After they were spent, he whispered, “Your life will change forever.”

It took a moment before she whispered, “It already has.”

Days later – they had a routine. A series of sunrises and sunsets in which they made love and ate breakfast foods. A palpably awkward afternoon where they sat on the front room’s couch like nervous teenagers as the imposing matriarch of the Murray family interrogated them about the whole thing (Claire confessing afterwards that she had never, ever felt less like Queen than when asked by Janet Murray what her intentions were with Jamie). Over forgotten chapter books, they talked about futures and pasts and moments that might be or could have been. They vowed not to break one another’s heart.

And then it was time.

Five sunrises and sunsets later, they were set to return to Balmoral.

They readied themselves next to one another in a charged silence. One where the platitude that things would change had finally taken on a meaning, where the promise of their new life was palpable.

Fraser shaved. Claire put on her earrings for the first time since he had removed them for her on that first night, manufactured a smile as she swept blush onto the apples of her cheeks, traced the cupid’s bow of her mouth with nude lip pencil (one they had tested and found to be remarkably resilient to a kiss, provided no tongues were involved), and straightened the waistband of her smart skirt suit.

“Ye forgot something.” He held out a fist, opened his fingers. The ring sat on his palm – heavy, diamonds glittering and onyx glowing. With a blushing ferocity, she took her ring, uncharacteristically mumbly as she thanked him, asked him never to remind her of what had happened again, and slipped the heavy bauble onto her slim finger. “Do ye ken the meaning of onyx?”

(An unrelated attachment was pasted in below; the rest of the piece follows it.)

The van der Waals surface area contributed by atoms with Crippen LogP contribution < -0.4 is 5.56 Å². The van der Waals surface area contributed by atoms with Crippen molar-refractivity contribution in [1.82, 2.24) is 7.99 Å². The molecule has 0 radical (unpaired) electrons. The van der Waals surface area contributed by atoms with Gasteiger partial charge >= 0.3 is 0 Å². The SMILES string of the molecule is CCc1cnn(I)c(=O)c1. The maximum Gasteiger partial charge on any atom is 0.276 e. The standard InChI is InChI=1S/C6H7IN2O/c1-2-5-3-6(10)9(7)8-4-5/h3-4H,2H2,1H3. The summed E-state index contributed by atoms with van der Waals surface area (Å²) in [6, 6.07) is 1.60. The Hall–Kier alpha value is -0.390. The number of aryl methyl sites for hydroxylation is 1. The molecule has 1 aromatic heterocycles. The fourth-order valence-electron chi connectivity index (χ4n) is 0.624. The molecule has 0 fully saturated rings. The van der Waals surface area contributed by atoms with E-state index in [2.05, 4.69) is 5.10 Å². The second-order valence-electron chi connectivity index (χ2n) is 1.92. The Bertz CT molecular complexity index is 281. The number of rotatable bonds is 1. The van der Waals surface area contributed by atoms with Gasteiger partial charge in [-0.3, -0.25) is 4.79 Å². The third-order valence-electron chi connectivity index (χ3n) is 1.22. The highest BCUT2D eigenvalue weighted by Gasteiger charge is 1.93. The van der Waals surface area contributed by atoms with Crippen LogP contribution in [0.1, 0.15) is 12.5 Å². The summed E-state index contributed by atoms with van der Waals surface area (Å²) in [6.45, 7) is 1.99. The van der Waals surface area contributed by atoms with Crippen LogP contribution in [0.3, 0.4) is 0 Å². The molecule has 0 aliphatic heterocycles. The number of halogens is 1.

She looked down at the ring, her fingers stiff as she inspected the stone. “What does onyx mean, Fraser?”

He slipped behind her, arms coming to rest around her waist. “It transforms negative energy. It’s a hopeful stone. It helps one walk through life as the master of her own future.”

In the mirror, he could see that her lower lip trembled a little. Her eyes narrowed, wet along the lower lash line as she asked, “Is that true?”

“Aye, through the stone, ye can draw strength to lead the life ye want.” Humming, she kissed the corner of his mouth. “Do ye ken the meaning of a pearl, a nighean?”

“Well, Cleopatra dissolved a pearl in vinegar and drank it to make a point – that she could rule an entire empire,” Claire teased, her voice wavering a little. “But the meaning? I will venture a guess that you are about to tell me, Fraser.”

“And ye’d be right, Claire.” Her name became a tease on his tongue. It was light, sexy. It made her glow. It made her question their decision to go to Balmoral and the assumption they had made all along that they had to do anything. “A pearl is for beauty, of course, but a pearl… weel, it means new beginnings.”

He reached around her, opening his hand once more. On his palm was a simple, single strand of pearls. Somewhat irregularly shaped and interrupted by tiny golden seeded beads, they were no less beautiful than any strand she had in her collection.

“I canna give ye anything as fine as what ye already have. I ken the life that I will lead, that I willna ever be able to provide for ye, to surprise ye wi’ a bit of jewelry. But what I do have… are these.”

He heard her swallow, felt her back melt fully into his front, felt the shift of her ribs as she took a deep breath and then another.

“They’re Scotch pearls. Belonged to my mother. And now they belong to you, mo nighean donn. They’re one of the few things I have left of her. Verra precious to me. As are you, Claire.”

He kissed the top of her shoulder, her ear, and carefully fastened the necklace around her neck, fingers straying at a single errant curl along her nape. Fingers resting on the strand, her eyes met his in the mirror as she whispered, “They are beautiful.”

“Ye probably have a dozen finer–”

Turning, she shook her head and gave him a dire look, her finger pressing over his lips. “Never say that. Ever. I have a collection of all sorts of riches – diamonds, sapphires, emeralds, gold and silver, and yes… pearls too – but nothing will ever live in my heart like these do.”

She cupped his cheeks, rose onto the very tips of her toes, and gave him a chaste kiss.

“Now, take me home to Balmoral.”

* the love of @notevenjokingfic, @balfeheughlywed, @smashing-teacups, and @desperationandgin has kept me going through this story, and I owe them each a good night out on the town. <3

The latest HRH! 💜👑

I could not be more in love with this story. I love how Claire is Queen in public, and woman in private. And Claire telling Jamie the pearls are priceless to her because they came from him, I MEAN COME ON. THERE IS NO DEEPER LOVE.

I am waiting for my invite to the royal wedding.